It turns out 5:30 a.m. is a bit too early for a sunrise summit in late August. A cold hour-long vigil ensued. The wind was pretty brutal, a steady 15-25mph in the frigid morning dark. Of course, it was all worth it once the lightshow began. It was the first sunrise summit for both us, the realization of plans we'd made and broken probably a half-dozen times, and we enjoyed every second.

Here comes the sun.

Blood red over the Sangres.

Getting closer.


Cool. Now warm me up.

Sun rising above the clouds.

Warming up, finally.

Taking it all in.

San Luis mountain shadow.

Once the sun was finally bestowing its warmth upon us, it was time to decide what to do next. It was early (...obviously...) and I saw no reason not to wander over to Baldy Alto. Kate was more interested in feeling her fingers again, so she opted to descend to the tent with Remy. I'd noted a mellow spur that lead down from Baldy Alto almost directly to our camp, and figured that by taking that after my summit I'd return to the tent only a few minutes after she did.

The hike over to Baldy Alto was straightforward. A few sections looked somewhat difficult from afar but were easily bypassed, usually to the right. The summit was slightly more blocked from the wind than San Luis, but I didn't linger for more than 30 seconds. Stewart looked so tantalizingly close across an easy ridgeline of tundra. I quickly estimated I could be there and back within an hour and took off at a jog. Kate was waiting, and there was still a chance she'd want to pack up camp and continue on our loop.

Might as well go for a morning stroll.

Ridge bumps to Baldy Alto.

Stewart from Baldy Alto. Looks close, right? There and back in an hour, right? Fail...

Man, was I wrong. Stewart is a very deceptive two miles away from Baldy Alto, and it took my estimated hour round-trip just to reach the Centennial's summit. Contouring across the tundra had been easy enough, but a long section of wobbly talus had slowed me considerably and I'd underestimated the required distance/gain. Luckily the summit was being peppered by 40-45mph wind gusts and I had no excuse to linger. I snapped a few photos, signed the register, played with a weird jawbone (later determined to be a beaver) and took off after about five minutes.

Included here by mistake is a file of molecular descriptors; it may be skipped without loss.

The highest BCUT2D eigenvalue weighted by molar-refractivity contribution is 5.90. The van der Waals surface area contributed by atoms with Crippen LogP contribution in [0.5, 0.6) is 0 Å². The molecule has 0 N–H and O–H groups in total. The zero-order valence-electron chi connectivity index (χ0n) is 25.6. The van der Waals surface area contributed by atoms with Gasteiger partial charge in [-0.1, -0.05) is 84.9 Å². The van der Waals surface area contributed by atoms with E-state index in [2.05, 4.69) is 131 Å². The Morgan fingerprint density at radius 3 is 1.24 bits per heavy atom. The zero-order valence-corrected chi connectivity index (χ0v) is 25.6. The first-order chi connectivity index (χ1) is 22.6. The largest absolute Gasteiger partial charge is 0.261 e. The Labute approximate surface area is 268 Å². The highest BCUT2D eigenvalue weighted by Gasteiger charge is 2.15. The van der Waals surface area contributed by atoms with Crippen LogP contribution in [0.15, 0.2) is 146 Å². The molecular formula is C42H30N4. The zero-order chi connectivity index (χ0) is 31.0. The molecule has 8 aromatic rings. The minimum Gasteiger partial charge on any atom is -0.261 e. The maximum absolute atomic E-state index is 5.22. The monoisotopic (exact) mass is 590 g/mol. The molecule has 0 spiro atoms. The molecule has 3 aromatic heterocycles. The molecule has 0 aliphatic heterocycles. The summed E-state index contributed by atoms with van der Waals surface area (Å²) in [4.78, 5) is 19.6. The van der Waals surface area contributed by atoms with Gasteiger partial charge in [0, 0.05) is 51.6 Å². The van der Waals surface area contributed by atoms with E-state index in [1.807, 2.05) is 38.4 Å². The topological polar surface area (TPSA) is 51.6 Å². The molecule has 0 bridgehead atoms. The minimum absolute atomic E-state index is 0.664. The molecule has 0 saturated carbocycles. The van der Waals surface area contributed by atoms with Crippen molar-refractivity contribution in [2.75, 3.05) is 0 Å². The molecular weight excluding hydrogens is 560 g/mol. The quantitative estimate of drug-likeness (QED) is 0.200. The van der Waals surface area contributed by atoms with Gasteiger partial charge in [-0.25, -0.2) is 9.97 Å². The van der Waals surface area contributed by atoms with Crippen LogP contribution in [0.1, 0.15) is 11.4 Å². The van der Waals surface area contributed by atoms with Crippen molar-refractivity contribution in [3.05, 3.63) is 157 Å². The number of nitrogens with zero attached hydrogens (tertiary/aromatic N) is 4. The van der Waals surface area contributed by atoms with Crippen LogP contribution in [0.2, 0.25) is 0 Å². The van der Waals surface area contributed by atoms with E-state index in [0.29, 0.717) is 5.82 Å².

Rather than try to stay even and minimize the elevation gain across the talus section, as I had on the ascent, I aimed for the ridge proper along the Column Ridge/Baldy Alto saddle. The talus had been worryingly loose, and a broken ankle on a solo hike in an insanely unfrequented area would be bad news. As always, the ridge proper was much more stable and even had a bit of fun exposure. Before long I was staring up at my last 600' of gain for the day back up Baldy Alto.

The lack of sleep finally caught up to me and I slogged up the tundra slope, having to stop for a standing break five or six times. Finally reached, the Baldy Alto summit remained blessedly blocked from the incessant wind. I stopped to truly enjoy the setting for the first time all day. The last person to sign the summit register had been on August 11, which was mind-boggling to me considering how easy of an add-on Baldy Alto is to San Luis. As I'd hoped, there was a mellow descent line that deposited me a hundred feet or so from the tent. I arrived right as Kate was waking up from a 2.5-hour nap.

Elk herd around 13,200'.


Summit of Stewart Peak.

Jawbone on the Stewart summit cairn.

#summitselfie in the wind.

Looking back at the day's work.

The spectacular San Juans.

Column Ridge.

One more saddle...

Soul-crushing slog back to Baldy Alto.

San Luis, from the summit of Baldy Alto.

Organ Mountain and my orange tent waaaay down below.

See, it's down there.

Never gets old. My favorite mountains...

Descent ridge the obvious tundra line in the bottom of the photo.

Almost home.